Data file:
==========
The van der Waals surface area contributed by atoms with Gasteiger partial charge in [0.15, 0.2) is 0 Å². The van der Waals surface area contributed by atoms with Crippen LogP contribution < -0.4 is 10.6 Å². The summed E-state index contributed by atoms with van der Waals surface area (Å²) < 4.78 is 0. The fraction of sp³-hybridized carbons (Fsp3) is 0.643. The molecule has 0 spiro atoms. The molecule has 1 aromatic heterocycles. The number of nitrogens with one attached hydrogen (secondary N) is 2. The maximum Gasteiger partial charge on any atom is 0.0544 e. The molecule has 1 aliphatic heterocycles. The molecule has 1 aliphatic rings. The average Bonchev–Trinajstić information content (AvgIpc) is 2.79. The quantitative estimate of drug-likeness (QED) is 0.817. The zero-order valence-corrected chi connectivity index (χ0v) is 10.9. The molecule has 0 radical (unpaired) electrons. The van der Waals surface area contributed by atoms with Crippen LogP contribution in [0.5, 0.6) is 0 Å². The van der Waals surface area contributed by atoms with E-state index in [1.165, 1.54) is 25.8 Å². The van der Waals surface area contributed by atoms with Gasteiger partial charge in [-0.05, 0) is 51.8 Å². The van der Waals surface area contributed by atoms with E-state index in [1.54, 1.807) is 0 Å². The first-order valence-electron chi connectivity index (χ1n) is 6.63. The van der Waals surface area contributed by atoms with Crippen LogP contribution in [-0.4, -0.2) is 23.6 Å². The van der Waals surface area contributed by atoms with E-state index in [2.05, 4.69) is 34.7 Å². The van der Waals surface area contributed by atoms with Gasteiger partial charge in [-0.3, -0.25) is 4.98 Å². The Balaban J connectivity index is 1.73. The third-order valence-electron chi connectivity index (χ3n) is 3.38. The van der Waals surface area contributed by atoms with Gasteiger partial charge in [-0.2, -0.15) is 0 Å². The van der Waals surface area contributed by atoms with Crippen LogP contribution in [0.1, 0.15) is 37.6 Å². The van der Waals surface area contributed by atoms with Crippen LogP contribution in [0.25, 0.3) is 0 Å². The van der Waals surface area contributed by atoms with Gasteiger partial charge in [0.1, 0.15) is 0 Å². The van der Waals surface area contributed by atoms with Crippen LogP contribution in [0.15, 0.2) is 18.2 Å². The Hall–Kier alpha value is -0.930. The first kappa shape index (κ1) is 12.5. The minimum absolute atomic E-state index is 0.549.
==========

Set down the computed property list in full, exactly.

The van der Waals surface area contributed by atoms with Gasteiger partial charge in [0.15, 0.2) is 0 Å². The van der Waals surface area contributed by atoms with Crippen LogP contribution < -0.4 is 10.6 Å². The summed E-state index contributed by atoms with van der Waals surface area (Å²) < 4.78 is 0. The fraction of sp³-hybridized carbons (Fsp3) is 0.643. The molecule has 0 spiro atoms. The molecule has 1 aromatic heterocycles. The number of nitrogens with one attached hydrogen (secondary N) is 2. The maximum Gasteiger partial charge on any atom is 0.0544 e. The molecule has 1 aliphatic heterocycles. The molecule has 1 aliphatic rings. The average Bonchev–Trinajstić information content (AvgIpc) is 2.79. The quantitative estimate of drug-likeness (QED) is 0.817. The zero-order valence-corrected chi connectivity index (χ0v) is 10.9. The molecule has 0 radical (unpaired) electrons. The van der Waals surface area contributed by atoms with Crippen LogP contribution in [0.5, 0.6) is 0 Å². The van der Waals surface area contributed by atoms with E-state index in [1.165, 1.54) is 25.8 Å². The van der Waals surface area contributed by atoms with Gasteiger partial charge in [-0.05, 0) is 51.8 Å². The van der Waals surface area contributed by atoms with E-state index in [1.54, 1.807) is 0 Å². The first-order valence-electron chi connectivity index (χ1n) is 6.63. The van der Waals surface area contributed by atoms with Crippen LogP contribution in [-0.4, -0.2) is 23.6 Å². The van der Waals surface area contributed by atoms with E-state index in [2.05, 4.69) is 34.7 Å². The van der Waals surface area contributed by atoms with Gasteiger partial charge in [-0.3, -0.25) is 4.98 Å². The Balaban J connectivity index is 1.73. The third-order valence-electron chi connectivity index (χ3n) is 3.38. The van der Waals surface area contributed by atoms with Gasteiger partial charge in [-0.2, -0.15) is 0 Å². The van der Waals surface area contributed by atoms with Crippen LogP contribution in [0.1, 0.15) is 37.6 Å². The van der Waals surface area contributed by atoms with Crippen LogP contribution in [0.25, 0.3) is 0 Å². The van der Waals surface area contributed by atoms with Gasteiger partial charge in [0.1, 0.15) is 0 Å². The van der Waals surface area contributed by atoms with Crippen LogP contribution in [0.15, 0.2) is 18.2 Å². The Hall–Kier alpha value is -0.930. The first kappa shape index (κ1) is 12.5. The minimum absolute atomic E-state index is 0.549.